I have two followup questions:
- How long does it take to be at least basically proficient at shooting?
- If I were on horseback, I'd be shooting with one hand, right? Because the other hand would be holding the reins? Would I expect my accuracy to be pretty low because of that? But maybe, in the situation envisioned, it isn't really accuracy that's important, but that the object of my concern realize that I have a deadly weapon?
Sorry that second one is really more than one question LOL.
#1 I can only say, it depends. You can take a 4 hr basic hand gun safety course and at least find your way around your pistol. You'll do a little shooting after the lecture portion of the class. (Your class may be longer, in CA it's an 8 hr class and required.) A lot of ranges offer women's only classes, I really recommend that for you and your daughter. Depending on her age, she may need a youth class rather than to go in with adults.
Once you've done that, then there's Hand Gun Safety 2, some places may just do it as part of the basic safety course. You do more shooting and learn more about where to shoot, how to group your shots and do quite a bit more target practice.
Once you've taken the basic class, the sky is the limit. You can take the Concealed Carry Class (not sure what it's called or if required in TX), you can take advanced training with hand guns, guns with sights, guns with laser sights, night shooting, simulator classes that put you in 'shoot don't shoot' scenarios, rifle classes, shotgun classes, Holster classes, just about anything you can dream up, they'll teach you.
You can get involved in competition shooting, that's fun too.
So, it depends on how involved you want to be, how much time you want to devote, how often you take time to practice at a range on your own.
#2 Yes and no. Yes, probably one handed if it's an animal and you want to scare it off. No, if it's a human or an animal and you want to be somewhat accurate, especially in the beginning you need both hands. In all the training I mentioned above, you should have practiced with 2 hands, 1 hand, shooting with your off hand, and how much recoil your gun has. That one is HUGE. I love my Ruger .357 with 6 inch barrel. I mostly shoot smaller ammo in it though because it kicks like a mule. One handed, if I don't practice A LOT, I might end up shooting the end of my nose off. Both of my Glocks, the 17 & Baby Glock 26 are much smoother, but still, you need to practice one handed shooting.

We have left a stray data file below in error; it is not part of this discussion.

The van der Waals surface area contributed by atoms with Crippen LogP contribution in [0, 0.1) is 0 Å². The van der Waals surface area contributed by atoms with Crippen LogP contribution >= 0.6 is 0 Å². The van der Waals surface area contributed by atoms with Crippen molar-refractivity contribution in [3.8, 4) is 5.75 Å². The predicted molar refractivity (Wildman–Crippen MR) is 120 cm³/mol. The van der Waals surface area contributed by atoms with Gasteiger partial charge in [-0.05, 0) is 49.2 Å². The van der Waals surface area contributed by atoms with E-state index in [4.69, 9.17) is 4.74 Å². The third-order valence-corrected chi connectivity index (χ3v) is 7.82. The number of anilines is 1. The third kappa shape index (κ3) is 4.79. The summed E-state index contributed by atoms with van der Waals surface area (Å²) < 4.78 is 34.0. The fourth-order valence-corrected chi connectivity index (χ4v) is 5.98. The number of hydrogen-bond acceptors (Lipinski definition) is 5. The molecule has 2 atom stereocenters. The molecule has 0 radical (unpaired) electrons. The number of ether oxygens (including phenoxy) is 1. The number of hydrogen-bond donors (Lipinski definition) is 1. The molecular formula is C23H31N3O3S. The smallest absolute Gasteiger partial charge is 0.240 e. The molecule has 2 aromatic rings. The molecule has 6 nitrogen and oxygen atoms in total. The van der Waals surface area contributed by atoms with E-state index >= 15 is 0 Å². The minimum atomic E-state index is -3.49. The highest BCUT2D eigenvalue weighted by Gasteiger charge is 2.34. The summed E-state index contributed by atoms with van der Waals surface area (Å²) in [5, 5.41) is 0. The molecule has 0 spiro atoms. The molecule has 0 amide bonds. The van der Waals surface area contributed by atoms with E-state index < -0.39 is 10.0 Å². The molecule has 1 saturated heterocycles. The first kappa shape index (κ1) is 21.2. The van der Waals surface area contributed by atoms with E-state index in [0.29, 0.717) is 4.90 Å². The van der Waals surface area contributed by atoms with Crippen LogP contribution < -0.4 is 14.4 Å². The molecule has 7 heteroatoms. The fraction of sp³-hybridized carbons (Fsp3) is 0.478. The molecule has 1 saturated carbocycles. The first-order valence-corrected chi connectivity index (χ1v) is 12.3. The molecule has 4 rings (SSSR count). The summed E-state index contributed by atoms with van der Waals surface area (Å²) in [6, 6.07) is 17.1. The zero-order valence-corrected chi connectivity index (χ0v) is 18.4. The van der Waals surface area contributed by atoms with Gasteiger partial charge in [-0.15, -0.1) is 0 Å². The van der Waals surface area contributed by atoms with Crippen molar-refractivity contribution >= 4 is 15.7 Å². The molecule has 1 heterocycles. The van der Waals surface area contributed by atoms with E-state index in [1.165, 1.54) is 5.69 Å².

If you want to live through the experience, you should practice desensitizing your horse to gun fire. The saying, "You can shoot off of any horse. ONCE." is because if you don't, you're probably going to go for the ride of your life when that gun goes off and you won't want to shoot off of him again. Most horses can be desensitized enough to be safe, if not world class mounted shooting horses.
Your last question, assumes that your target is a human and can recognize a gun. A hog, a dog, and bear or mountain lion, don't recognize such things and furthermore aren't impressed, until all the noise and stink of gun smoke starts. So, for the situations you're mostly talking about, trail riding, I'd say no.